Responses that caught my eye are.
It’s not bad using vSMP – one just has to do it intelligently and sparingly. It’s only really bad if you have the same number of cores on the VM as the ESX host. Also, if you assign too many multi-core VMs you could run into really high CPU Ready times and therefore poor performance. Simply put, the ESX host needs to have 4 IDLE cores to satisfy a 4-core VM. On a fairly busy 8-core ESX host, 4 available cores may be hard to come by. In that instance, that 4-core VM could potentially run slower than a single-core VM (depending on the CPU shares assigned and such).
VMWare recommends having at least double the amount of cores on the ESX host as compared to any multicore VMs. I think that works OK with the odd 2-core on a 4-core ESX. However, I’ve insisted on using 16-core ESX hosts for any 4-core VMs. In those two scenarios… with a little monitoring and tweaking… I have seen no issues with CPU Ready counters.
I recommend reading the post, but the point is you need understand is that the Physical CPU to use 2 or 4 vCPU’s without a performance hit.
And has Texiwill points out in the Thread, most of the time you will see no increase by going to more vCPU’s, but you will see a performance hit.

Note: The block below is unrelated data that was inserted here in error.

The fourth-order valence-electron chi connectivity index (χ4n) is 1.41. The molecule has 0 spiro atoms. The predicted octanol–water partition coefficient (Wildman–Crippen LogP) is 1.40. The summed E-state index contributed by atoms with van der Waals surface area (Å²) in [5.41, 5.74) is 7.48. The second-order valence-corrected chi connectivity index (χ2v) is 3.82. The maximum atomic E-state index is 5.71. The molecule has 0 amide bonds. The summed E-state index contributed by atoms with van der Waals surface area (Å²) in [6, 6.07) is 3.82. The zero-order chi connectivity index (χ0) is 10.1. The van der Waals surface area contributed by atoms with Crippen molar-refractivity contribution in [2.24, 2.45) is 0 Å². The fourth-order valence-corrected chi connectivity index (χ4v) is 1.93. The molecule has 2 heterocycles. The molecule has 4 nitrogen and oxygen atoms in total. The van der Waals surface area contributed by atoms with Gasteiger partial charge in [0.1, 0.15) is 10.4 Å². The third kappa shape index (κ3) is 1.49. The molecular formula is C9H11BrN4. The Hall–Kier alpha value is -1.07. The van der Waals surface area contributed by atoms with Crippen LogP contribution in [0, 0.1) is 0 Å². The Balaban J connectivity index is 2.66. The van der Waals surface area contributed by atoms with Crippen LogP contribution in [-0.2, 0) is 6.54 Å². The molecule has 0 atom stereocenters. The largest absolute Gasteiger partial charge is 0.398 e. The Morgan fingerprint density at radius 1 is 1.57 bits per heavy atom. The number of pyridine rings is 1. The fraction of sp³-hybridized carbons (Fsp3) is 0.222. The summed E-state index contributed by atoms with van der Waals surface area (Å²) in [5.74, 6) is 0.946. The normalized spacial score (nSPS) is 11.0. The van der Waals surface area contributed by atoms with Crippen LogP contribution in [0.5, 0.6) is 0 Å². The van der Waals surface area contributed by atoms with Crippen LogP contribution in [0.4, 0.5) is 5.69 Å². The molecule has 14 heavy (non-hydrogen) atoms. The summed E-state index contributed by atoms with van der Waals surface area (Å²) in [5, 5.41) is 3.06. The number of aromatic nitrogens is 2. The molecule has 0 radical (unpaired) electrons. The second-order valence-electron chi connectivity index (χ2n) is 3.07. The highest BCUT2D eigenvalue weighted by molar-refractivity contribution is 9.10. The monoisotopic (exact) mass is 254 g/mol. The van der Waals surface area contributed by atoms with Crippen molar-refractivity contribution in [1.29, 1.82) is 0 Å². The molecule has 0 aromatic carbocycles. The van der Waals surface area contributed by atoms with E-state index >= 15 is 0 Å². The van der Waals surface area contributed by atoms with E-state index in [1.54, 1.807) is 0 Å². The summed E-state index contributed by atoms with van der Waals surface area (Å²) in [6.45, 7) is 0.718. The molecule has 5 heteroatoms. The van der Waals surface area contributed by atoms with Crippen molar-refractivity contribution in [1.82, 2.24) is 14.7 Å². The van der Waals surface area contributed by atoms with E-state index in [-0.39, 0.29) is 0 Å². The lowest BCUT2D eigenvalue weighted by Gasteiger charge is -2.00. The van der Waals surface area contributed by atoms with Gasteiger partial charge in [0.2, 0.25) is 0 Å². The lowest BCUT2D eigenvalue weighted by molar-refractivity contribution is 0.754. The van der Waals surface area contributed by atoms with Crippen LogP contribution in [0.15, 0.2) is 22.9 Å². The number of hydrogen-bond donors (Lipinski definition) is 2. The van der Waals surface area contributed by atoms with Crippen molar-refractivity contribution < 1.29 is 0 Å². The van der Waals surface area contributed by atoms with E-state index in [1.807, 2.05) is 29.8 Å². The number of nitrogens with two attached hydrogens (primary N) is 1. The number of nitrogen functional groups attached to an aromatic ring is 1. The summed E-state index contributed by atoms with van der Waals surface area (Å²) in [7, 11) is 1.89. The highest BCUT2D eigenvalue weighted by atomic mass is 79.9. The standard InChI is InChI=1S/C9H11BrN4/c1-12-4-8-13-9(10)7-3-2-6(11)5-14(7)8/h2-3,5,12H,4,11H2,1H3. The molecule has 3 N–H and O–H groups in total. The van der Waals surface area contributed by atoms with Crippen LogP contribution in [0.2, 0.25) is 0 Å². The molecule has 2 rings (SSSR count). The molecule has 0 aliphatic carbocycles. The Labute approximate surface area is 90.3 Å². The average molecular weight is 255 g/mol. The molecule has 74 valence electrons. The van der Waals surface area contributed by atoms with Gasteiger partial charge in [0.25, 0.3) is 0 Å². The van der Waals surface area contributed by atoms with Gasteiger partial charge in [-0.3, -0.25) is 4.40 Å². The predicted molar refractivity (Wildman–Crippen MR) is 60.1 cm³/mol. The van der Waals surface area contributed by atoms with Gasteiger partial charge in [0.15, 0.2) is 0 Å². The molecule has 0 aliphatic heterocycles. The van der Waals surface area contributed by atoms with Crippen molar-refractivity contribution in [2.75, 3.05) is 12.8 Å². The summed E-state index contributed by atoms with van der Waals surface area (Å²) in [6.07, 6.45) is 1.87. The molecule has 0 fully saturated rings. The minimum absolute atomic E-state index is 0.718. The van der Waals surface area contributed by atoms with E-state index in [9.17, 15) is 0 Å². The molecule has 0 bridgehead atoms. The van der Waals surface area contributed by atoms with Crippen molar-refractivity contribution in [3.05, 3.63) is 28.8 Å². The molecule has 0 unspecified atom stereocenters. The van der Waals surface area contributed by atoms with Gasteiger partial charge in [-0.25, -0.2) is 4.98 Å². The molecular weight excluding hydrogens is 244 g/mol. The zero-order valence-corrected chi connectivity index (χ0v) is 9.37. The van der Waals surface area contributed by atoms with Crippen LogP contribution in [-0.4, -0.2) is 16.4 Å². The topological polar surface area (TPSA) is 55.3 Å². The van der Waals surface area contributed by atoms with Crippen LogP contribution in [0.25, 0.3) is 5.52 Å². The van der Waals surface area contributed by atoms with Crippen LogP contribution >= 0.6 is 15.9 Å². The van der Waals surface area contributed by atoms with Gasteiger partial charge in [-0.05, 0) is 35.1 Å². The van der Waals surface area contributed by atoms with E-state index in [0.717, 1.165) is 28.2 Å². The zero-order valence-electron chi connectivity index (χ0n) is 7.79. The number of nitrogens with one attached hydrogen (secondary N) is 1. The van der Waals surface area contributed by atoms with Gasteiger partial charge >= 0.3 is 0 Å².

To my understanding, the only time you would want to do multiple vCPU’s is when you have lots of Physical CPU’s / Cores, and you are running a Multiple CPU threaded Application, and then don’t mix vCPU’s on the same Host / Cluster.
Thoughts? Am I understanding this correctly? Post comments please
If you didn’t get a chance to read this article in this weeks Information Week I’d say it’s a must read.
Jason Boche has taken the time to outline Idle Memory Tax in VMware ESX.
Jason, I wanted to thank you for taking the time on this, and I am hoping you do not mind me quoting your Article.
Memory over commit is a money/infrastructure saving feature that fits perfectly within the theme of two of virtualization’s core concepts: doing more with less hardware, and helping save the environment with greenness. While Microsoft Hyper-V offers no memory over commit or page sharing technologies, VMware has understood the value in these technologies long before VI3. I’ve mentioned this before – if you haven’t read it yet, take a look at Carl Waldspurger’s 2002 white paper on Memory Resource management in VMware ESX Server.